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Frank BRIDGE (1879-1941)
The Piano Music: Volume 1

Capriccio No.1 (1905) [2:36]
Three Sketches (1906) [8:19]
Capriccio No.2 (1905) [4:47]
The Hour Glass (1919/1920) [13:39]
Vignettes de Marseille (1925) [12:27]
Sonata for Piano (1921-1924) [34:57]
Mark Bebbington (piano)
rec. Number 8 Arts Centre, Pershore, Worcestershire, date not given, pub. 2006
SOMMCD 056 [77:24]


When I reviewed the first volume of the Ashley Wass Naxos cycle of Bridge I was a good deal less impressed than most of my colleagues and went into some detail to explain why. I also added, as a postscript, a comparison of "The Hour Glass" with the recording by Peter Jacobs (Continuum) and the present one, which had just arrived for review. I thoughtBebbington somewhat better than Wass but found the Jacobs recordings basically unchallenged. I have at last had time to hear the rest of Bebbington’s disc.

First of all, there is one performance here which shows him to have real potential; that of the once ubiquitous "Rosemary", the second of the "Three Sketches". He sounds simple yet genuinely star-struck in the outer sections and is passionate and powerful in the central section. Jacobs here tries too hard. His outer sections are sticky and he spurts ahead too quickly in the middle. In the other two "Sketches", though, Jacobs wins with tauter rhythms and shapelier phrasing.

I only have volume 3 of the Jacobs cycle so the only other comparison I have is with the Sonata. I do get the idea, though, that he has lived with this music longer and made it a part of himself. Maybe Bebbington needed another five years – at least – before setting all this down. There are too many signs of the kind of "instant interpretation" that is the result of a sort of sight-reading plus that can easily reach a point of no return if the artist does not put his house in order. I do not mean by this that he is snatching at half-learnt notes - from this point of view everything has been confidently studied - but the process of assimilating music, of taking it up, performing it, setting it aside then taking it up again, all this several times over, requires years. I can only report that the aural evidence suggests that Jacobs had gone considerably further along this particular road before going into the studio. The opening of Capriccio no.2, from Bebbington, has its rhythms dotted in a way that would be more acceptable in Purcell or Charpentier. In general his response to a group of four semiquavers – the opening phrase of "Nicolette" from the "Vignettes" for example – is to dot the first one and make the second a demi-semi-quaver. This is no compensation for genuine shaping and colouring. Dance rhythms, as in the "Valse Capricieuse" (the third "Sketch") or "Carmelita" (the first "Vignette") lose their contours and therefore their lilt. Add to this a tendency to insert gratuitous commas between phrases – a habit to be noticed in both Capriccios – and rhythmic confusion is complete.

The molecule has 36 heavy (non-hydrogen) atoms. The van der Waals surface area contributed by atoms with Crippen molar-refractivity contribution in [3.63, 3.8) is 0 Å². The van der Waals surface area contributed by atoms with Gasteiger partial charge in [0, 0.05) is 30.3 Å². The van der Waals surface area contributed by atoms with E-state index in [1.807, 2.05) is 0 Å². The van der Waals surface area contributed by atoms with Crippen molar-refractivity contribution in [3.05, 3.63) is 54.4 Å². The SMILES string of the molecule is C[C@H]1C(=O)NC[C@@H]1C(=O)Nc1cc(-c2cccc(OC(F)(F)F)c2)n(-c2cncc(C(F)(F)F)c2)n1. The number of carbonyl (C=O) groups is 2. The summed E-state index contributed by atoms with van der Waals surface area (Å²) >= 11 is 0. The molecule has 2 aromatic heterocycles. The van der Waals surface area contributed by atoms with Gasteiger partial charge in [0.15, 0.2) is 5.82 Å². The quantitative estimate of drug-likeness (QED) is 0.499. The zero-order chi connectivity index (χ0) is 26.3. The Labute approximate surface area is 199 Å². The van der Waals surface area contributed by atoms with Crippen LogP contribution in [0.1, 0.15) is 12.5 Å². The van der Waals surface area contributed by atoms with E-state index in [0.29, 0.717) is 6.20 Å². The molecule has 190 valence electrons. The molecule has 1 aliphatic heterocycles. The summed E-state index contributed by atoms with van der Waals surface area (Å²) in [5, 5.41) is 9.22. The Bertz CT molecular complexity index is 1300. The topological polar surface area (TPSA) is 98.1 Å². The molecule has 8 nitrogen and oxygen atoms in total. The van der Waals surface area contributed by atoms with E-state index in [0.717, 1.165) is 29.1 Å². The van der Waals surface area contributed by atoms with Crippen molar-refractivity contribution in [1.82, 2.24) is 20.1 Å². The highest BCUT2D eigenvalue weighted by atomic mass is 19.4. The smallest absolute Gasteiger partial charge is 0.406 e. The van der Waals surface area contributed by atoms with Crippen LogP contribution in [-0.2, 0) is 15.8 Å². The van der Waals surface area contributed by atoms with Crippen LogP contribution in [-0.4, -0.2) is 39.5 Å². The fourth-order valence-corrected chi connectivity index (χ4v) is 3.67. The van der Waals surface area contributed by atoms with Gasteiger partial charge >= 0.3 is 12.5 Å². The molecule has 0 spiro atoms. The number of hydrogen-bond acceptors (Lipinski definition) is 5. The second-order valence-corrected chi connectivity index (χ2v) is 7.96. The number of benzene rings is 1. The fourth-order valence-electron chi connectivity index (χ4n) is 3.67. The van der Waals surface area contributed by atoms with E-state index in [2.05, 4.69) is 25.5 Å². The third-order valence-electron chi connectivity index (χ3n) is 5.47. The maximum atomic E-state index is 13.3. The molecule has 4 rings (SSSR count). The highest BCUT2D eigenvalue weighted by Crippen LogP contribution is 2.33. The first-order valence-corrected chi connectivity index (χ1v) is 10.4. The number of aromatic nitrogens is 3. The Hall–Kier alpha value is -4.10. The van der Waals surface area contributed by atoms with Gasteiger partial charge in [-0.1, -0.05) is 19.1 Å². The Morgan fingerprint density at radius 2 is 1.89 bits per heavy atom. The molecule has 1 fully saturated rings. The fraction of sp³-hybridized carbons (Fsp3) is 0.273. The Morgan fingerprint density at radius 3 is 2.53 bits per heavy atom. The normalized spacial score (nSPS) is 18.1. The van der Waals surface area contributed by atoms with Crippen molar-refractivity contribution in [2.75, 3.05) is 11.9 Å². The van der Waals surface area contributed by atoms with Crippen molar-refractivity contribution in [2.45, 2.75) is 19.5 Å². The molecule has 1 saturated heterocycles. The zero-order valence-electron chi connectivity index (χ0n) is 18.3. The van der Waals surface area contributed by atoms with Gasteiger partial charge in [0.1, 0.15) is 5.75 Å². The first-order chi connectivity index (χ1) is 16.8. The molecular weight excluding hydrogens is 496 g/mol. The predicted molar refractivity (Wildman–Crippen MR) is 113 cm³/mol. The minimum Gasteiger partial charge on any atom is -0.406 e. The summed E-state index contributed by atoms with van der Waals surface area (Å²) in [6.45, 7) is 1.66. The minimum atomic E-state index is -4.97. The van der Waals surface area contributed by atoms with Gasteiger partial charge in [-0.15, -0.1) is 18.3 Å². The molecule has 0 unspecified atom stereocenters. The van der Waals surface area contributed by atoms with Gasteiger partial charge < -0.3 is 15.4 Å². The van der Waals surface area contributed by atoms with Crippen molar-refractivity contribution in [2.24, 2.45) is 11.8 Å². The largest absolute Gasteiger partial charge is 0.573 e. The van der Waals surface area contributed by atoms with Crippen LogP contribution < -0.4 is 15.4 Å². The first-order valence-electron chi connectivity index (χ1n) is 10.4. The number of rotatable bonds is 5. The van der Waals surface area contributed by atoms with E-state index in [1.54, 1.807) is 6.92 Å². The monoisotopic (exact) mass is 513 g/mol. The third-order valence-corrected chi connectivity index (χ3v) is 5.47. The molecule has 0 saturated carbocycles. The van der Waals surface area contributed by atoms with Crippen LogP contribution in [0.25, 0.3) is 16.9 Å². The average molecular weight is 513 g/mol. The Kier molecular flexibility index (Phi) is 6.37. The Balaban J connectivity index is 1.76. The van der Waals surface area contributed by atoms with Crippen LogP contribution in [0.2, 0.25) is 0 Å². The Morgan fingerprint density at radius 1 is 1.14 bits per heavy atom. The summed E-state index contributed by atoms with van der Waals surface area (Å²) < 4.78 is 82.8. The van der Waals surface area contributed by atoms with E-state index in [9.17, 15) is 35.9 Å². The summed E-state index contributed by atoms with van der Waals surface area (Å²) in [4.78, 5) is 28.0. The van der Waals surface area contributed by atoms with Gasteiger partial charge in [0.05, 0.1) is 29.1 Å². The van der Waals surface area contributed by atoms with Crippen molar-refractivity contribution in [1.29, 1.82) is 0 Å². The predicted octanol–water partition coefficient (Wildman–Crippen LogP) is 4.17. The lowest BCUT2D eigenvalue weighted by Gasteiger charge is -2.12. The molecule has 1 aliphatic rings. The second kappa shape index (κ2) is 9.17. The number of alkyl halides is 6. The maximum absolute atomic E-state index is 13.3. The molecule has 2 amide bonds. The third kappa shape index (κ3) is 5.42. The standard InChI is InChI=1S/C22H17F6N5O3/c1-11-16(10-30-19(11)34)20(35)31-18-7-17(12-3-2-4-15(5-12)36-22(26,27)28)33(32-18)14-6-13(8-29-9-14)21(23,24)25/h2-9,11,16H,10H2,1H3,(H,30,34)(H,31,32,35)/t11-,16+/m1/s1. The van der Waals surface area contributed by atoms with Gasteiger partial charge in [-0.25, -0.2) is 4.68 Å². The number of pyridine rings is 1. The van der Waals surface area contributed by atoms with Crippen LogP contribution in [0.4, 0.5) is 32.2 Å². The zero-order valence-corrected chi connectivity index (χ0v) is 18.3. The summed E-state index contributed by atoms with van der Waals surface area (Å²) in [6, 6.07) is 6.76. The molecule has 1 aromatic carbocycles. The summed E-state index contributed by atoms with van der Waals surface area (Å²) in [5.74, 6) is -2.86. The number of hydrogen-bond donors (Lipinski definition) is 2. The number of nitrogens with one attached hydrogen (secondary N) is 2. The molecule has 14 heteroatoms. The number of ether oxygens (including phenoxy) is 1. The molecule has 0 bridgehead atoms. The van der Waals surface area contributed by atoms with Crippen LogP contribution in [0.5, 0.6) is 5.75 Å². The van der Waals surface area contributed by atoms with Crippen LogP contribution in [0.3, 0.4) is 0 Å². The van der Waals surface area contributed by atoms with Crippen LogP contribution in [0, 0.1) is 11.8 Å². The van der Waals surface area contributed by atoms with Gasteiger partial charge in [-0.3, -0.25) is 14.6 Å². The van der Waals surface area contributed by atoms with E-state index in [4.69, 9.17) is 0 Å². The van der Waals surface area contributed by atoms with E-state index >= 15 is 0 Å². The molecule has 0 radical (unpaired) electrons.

I complained that Wass did not clarify the different strands in contrapuntal textures by colouring them. Bebbington is better in this respect, as I already noted with regard to "The Hour Glass", but when the going gets tough, as in the Sonata, his textures, too, become congealed and congested. As a result of the combination of these factors, quite frankly there were whole pages in the Sonata where, even with the score in front of me, the music made no sense at all. In his hands this work – supposedly one of the masterpieces of 20th century British music – emerges as an amorphous, sprawling piece of mediocre ranting.

We can only close our eyes and try to imagine what Richter or Gilels might have made of this Sonata, but Peter Jacobs is always clear-sighted and shapely, achieving genuine power. The opening pages of his finale, for example, have a drive that eludes Bebbington. You will not doubt the music’s stature in his performance.

So I’m sorry, there’s no contest. Maybe Jacobs will be bettered one day but he’s acceptable while Bebbington is not.

The booklet notes are brief and to the point. They are also translated into French so presumably Somm hope to market this beyond the confines of Great Britain. A laudable idea in principle. I hope that any foreigner who tries this and ends up by sniggering about the Brits who insist on thinking they’ve got composers – living in Italy I sometimes come across this attitude – will take the time to ask themselves what we might think of Ravel, Scriabin, Prokofiev or the Berg Sonata if the only way we had of judging them was in performances like this.

Christopher Howell

see also review by John France

 


 



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